Tales of the unexpected: Moving the goalposts with Ivica-love

A child's watch. A child's jumper. A bullet.
A child’s watch. A child’s jumper. A bullet.

People should know, and so other people are there to help them, and so they will. On 28 March 1999, members of the “Scorpions,” a reserve police unit, paid an uninvited visit to the home of the Bogujevci family in Podujevo. By the time the visit ended a few minutes later, fourteen members of the Bogujevci family, the Lugaliju family and the Duriqi family were murdered by gunshots. The visit by the “Scorpions” was not part of a battle or a fight against terrorism. At the ages of two and four respectively, Albion Duriqi and Mimoza Duriqi had not had the chance to join any organisations, paramilitary or otherwise.  Shehide Bogujevci, at the age of 67, and Hamdi Duriqi, at the age of 72, were past the age for active military service.

Some of the five children who survived the massacre participated in collecting and giving evidence. Fatos, Saranda and Jehona Bogujevci gave evidence at the trials of Vlastimir Djordjević (convicted and awaiting appeal) at ICTY and of Saša Cvjetan (convicted and sentenced in a domestic court in Serbia) and Dejan Demirović (turned protected witness). There were a few more trials of members of the “Scorpions” unit, and the surviving children gave testimony at all of them. Other than Vlastimir Djordjević, none of the people who supplied, financed and commanded the “Scorpions” have been charged.

This is probably about as far as courts and prosecutions are likely to go. The limits on criminal justice are, in a word, overdetermined. But resolved that the people who ought to know about the crime should know, the surviving family members put together an exhibition, “Bogujevci – visual history,” (the PDF catalog) which made its way this week to the Belgrade Cultural Centre. The exhibit is disarmingly simple. A visitor enters and sees first the living room of the family home, looking very much like typical family living rooms across the region. The next room gives details of the killings through photos and lists of the victims and recollections of the survivors. Visitors then move on to the hospital room where the survivors were mistreated, and finally to a room showing documentation of the trials. The surviving family members explain the exhibition in terms of the need of people to know the truth. The director of the Cultural Centre explains that she was willing to (fight to) host it so that “as a society we can show that we are ready for dialogue.”

Is it necessary to say that not everybody in Belgrade was enthusiastic about the prospect? The responses ahead of the exhibition ranged from the loopy papers like the extreme-right Pravda (“Albanian provocation in the centre of Belgrade”)  and Kurir (“Albanian propaganda: Artists from Kosovo make an exhibition in the middle of Belgrade!”), to the finger-yellowing tabloid Telegraf (“Scandal: An Albanian exhibition right in Knez Mihailova”) and the whatever-the-fuck-they-are Novosti (“Albanian propaganda right on Knez Mihailova”).  So if you peek at the range from subconscious-official to hyper-official media, you could get the feeling either that there is a broadly shared consensus in opposition to information out there or that under conditions of austerity they are all sharing the same headline writer. The fact that on the evening of the opening only a few dozen members of the Horst Wessel community choir showed up to shout insults at the attendees might be taken to suggest that the latter is the case.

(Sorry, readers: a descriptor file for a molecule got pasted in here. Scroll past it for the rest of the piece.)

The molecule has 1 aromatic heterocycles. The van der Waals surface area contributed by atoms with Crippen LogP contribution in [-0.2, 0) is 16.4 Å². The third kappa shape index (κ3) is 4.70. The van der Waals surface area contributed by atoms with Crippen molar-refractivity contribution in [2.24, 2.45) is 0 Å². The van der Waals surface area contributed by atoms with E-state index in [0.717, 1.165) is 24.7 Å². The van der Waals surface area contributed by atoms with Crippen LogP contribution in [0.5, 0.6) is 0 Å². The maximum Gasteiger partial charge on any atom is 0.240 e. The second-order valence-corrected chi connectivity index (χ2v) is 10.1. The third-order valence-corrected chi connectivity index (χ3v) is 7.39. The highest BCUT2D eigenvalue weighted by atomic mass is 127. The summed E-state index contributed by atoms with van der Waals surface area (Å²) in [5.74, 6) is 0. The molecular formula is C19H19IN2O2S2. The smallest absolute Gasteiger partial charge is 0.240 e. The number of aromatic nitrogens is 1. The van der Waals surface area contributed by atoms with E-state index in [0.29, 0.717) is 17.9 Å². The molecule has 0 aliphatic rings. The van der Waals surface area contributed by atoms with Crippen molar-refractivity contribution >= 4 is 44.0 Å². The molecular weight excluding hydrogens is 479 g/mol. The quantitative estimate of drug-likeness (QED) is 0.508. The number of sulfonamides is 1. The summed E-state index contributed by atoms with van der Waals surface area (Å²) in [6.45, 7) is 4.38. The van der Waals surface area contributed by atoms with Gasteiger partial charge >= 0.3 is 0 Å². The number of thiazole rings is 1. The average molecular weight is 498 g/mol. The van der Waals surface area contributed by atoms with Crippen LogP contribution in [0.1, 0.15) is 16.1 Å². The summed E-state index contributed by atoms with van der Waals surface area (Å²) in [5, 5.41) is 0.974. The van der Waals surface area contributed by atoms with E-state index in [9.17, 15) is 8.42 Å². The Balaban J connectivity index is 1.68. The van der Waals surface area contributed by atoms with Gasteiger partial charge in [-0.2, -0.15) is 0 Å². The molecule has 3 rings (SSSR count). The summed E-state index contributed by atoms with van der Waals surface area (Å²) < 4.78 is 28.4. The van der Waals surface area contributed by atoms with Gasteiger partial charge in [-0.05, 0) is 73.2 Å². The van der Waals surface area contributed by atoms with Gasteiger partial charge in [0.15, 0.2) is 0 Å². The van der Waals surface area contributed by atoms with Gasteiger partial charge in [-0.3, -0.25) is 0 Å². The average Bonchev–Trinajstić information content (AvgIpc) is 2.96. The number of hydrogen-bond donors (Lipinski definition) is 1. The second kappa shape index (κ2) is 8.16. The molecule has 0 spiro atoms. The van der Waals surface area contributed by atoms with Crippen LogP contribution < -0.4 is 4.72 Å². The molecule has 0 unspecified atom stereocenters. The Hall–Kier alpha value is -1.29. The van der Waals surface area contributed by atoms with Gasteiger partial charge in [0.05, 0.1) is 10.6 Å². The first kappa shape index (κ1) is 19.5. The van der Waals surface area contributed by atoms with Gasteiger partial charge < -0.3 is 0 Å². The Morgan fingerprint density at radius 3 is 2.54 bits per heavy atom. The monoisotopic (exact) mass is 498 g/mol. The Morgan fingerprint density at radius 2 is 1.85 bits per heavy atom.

But there was a surprise attendee. Prime minister Ivica Dačić came to the opening, let the members of the Bogujevci family take him on a tour, gave a statement affirming the importance of the exhibition, and expressed his sympathy with the victims of violence. That would be the same Ivica Dačić who was the principal spokesman for the Milošević regime at the time that the massacre took place. Throughout the evening and into the morning, there were expressions of Ivica-love from the most unexpected quarters. He was praised for courage, for showing his readiness for reconciliation, and for placing officialdom on the side of open exchange.

And it’s a bit hard to disagree, all that is great, especially in comparison to what could have happened, and may very well have happened not much earlier. Maybe the gesture was transformative and meaningful enough, and we can agree with Woody Allen (did I just say that?) that 80% of life is showing up.